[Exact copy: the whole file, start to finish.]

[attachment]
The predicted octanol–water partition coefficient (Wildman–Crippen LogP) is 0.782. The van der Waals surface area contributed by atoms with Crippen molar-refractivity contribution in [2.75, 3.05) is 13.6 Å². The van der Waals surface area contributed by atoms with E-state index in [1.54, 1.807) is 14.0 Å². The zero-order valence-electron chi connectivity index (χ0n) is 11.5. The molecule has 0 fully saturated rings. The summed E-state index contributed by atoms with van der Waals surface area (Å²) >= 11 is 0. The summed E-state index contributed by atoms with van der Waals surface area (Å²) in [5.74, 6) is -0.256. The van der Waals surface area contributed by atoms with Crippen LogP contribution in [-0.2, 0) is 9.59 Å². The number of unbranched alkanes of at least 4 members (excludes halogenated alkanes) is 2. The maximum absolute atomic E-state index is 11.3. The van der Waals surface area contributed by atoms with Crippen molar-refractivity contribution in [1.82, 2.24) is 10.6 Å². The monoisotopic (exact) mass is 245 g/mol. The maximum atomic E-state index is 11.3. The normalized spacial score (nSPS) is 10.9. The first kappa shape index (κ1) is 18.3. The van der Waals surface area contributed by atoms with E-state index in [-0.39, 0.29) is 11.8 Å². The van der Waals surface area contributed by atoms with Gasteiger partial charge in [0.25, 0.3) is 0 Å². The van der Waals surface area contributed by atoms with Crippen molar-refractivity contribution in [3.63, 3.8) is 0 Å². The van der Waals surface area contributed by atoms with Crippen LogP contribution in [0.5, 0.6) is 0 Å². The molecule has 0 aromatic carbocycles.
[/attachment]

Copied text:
The predicted octanol–water partition coefficient (Wildman–Crippen LogP) is 0.782. The van der Waals surface area contributed by atoms with Crippen molar-refractivity contribution in [2.75, 3.05) is 13.6 Å². The van der Waals surface area contributed by atoms with E-state index in [1.54, 1.807) is 14.0 Å². The zero-order valence-electron chi connectivity index (χ0n) is 11.5. The molecule has 0 fully saturated rings. The summed E-state index contributed by atoms with van der Waals surface area (Å²) >= 11 is 0. The summed E-state index contributed by atoms with van der Waals surface area (Å²) in [5.74, 6) is -0.256. The van der Waals surface area contributed by atoms with Crippen LogP contribution in [-0.2, 0) is 9.59 Å². The number of unbranched alkanes of at least 4 members (excludes halogenated alkanes) is 2. The maximum absolute atomic E-state index is 11.3. The van der Waals surface area contributed by atoms with Crippen molar-refractivity contribution in [1.82, 2.24) is 10.6 Å². The monoisotopic (exact) mass is 245 g/mol. The maximum atomic E-state index is 11.3. The normalized spacial score (nSPS) is 10.9. The first kappa shape index (κ1) is 18.3. The van der Waals surface area contributed by atoms with E-state index in [-0.39, 0.29) is 11.8 Å². The van der Waals surface area contributed by atoms with Gasteiger partial charge in [0.25, 0.3) is 0 Å². The van der Waals surface area contributed by atoms with Crippen molar-refractivity contribution in [3.63, 3.8) is 0 Å². The van der Waals surface area contributed by atoms with Crippen LogP contribution in [0.5, 0.6) is 0 Å². The molecule has 0 aromatic carbocycles.